Dear Friends and Neighbors,
House Democrats released the session’s first operating budget proposal last week. Their plan raises state spending from $33.8 billion in 2013-15 to $38.8 billion in 2015-17 and approximately $43 billion in 2017-19. That’s an increase of nearly $10 billion in just six years!
Their plan also raises taxes by $1.5 billion in 2015-17 and $2.4 billion in 2017-19. I had hoped to see a state budget that lives within our means and takes advantage of the $3 billion in extra tax collections the state is expected to receive. With $3 billion more coming into the state during this next two-year budget cycle, we should have enough to fund education first, invest more into our mental health system, work on bringing down the cost of higher education, and continue to protect our citizens.
I also have concerns that their proposal completely eliminates the state spending limit, something approved by voters and used to help keep government growth in check. It also leaves a very small ending fund balance of $4 million at the end of the 2017-19 biennium. A tiny downturn in the economy or another lawsuit against the state would make this proposal out of balance.
As a member of the House Appropriations Committee, I am committed to working with my colleagues on a budget compromise that funds education, rebuilds faith with the public, protects taxpayers and protects the most vulnerable. There is still a lot of work to be done, but I believe we can – and should – complete our work in the 105 days allotted for this session.
Let your voice be heard
If you’d like to contact members of the House Appropriations Committee to let them know what you think of more taxes and more state spending, click here. You can also contact the legislative hotline at 1-800-562-6000 to leave a message for elected officials.
My bill to help address the current and future doctor shortages in rural areas passed the House unanimously, 98-0. House Bill 1485 would expand the medical schools that participate in the Family Medicine Residency Network (FMRN) to include the Pacific Northwest University of Health Sciences in Yakima and would also include future accredited medical schools. It would require the schools to prioritize future residencies for shortage areas and also re-establish the Family Medicine Education Advisory Board and has an accountability measure that requires regular reporting.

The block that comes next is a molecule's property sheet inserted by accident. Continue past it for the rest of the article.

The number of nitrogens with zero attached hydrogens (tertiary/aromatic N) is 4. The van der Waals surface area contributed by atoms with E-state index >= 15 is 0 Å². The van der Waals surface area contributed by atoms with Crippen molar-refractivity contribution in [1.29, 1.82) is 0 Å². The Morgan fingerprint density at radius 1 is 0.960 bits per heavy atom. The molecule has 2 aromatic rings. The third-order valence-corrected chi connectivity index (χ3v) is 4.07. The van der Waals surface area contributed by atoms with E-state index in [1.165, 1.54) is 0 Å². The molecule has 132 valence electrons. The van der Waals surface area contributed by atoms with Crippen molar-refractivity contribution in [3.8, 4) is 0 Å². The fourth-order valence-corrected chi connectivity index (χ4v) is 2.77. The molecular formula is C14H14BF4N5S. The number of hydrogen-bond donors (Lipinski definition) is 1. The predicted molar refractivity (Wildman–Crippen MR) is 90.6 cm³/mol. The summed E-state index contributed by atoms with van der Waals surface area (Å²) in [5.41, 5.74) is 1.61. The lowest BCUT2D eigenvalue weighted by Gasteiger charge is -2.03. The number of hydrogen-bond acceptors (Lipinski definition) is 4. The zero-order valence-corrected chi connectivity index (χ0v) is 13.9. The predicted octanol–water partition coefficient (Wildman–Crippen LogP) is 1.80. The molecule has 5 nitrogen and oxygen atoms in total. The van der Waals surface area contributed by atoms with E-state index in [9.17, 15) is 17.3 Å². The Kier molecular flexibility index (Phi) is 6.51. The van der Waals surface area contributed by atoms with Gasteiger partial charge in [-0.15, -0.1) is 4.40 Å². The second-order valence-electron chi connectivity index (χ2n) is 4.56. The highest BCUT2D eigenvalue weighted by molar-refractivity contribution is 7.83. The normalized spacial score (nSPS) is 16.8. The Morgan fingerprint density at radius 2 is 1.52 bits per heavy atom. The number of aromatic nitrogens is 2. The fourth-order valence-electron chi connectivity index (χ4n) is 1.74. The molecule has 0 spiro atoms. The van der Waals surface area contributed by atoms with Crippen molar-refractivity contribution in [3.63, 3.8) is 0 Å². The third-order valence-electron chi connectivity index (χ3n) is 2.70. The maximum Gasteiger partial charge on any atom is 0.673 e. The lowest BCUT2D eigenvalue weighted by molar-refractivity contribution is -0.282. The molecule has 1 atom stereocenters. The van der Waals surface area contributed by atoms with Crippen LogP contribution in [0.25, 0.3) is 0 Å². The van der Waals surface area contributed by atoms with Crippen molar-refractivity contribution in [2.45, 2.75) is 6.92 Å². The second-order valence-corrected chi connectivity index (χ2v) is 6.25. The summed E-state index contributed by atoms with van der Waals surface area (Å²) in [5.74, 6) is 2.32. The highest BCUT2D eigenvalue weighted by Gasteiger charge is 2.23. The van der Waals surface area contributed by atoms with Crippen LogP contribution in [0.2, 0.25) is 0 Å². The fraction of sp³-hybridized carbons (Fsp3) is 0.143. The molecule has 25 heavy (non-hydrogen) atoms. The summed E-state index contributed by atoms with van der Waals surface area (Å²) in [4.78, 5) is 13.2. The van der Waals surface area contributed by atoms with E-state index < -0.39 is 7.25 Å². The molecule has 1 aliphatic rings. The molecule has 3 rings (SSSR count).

To read my press release on this bill passing the House, click here.
1) What issue is most important to you?
State Spending = 31.31%
Jobs/The Economy = 23.23%
K-12 Education = 20.71%
Health Care = 8.59%
Other = 7.07%
Environment = 5.56%
Transportation = 3.54%
2) The governor is proposing a carbon tax on large employers and on many large energy companies to pay for transportation and education. Knowing this will most likely raise the price of certain goods and services as well as energy prices, would you support the governor’s plan?
YES = 23.23%
NO = 56.57%
Not sure. Need more information = 20.20%
3) The idea of a 12 cents-per-gallon gas tax increase is being floated around Olympia. Are you in favor of this gas tax increase to pay for new transportation projects?
YES = 22.11%
NO = 54.27%
Maybe, but only if the 8th LD received its fair share of projects and significant reforms are made to DOT = 23.62%
4) Instead of a gas tax increase, there is talk of a “vehicle miles travelled” tax, or “road fee,” to fund transportation projects. Would you support this road fee to fund transportation?
YES = 11.79%
NO = 57.44%
Not sure. Need more information = 30.77%
5) Regarding I-594 and the legal transfer of firearms, what should the Legislature focus on?
Muster the votes to repeal the initiative = 48.74%
Do nothing. It’s the law now – leave it be = 22.46%
Try to send it back to the voters with more information = 18.37%
Try to fix it in piecemeal fashion, addressing issues as they come up (armed security guards, gun range employees, military veteran funerals, museums, etc.) = 10.71%
It was good to see my good friend Rick Jansons and his daughter Bailie as they visited me in Olympia recently. Rick is a former Richland School Board President and is now with Habitat for Humanity. It’s always nice to see and hear from folks back home when they make the trek to Olympia, especially outstanding citizens like Rick. I wouldn’t be surprised if Bailie follows in her father’s footsteps and serves her local community in some fashion when she grows up.
Thank you for reading my e-newsletter and for staying involved in your state government. Feel free to contact my office with your questions, concerns or comments about state issues.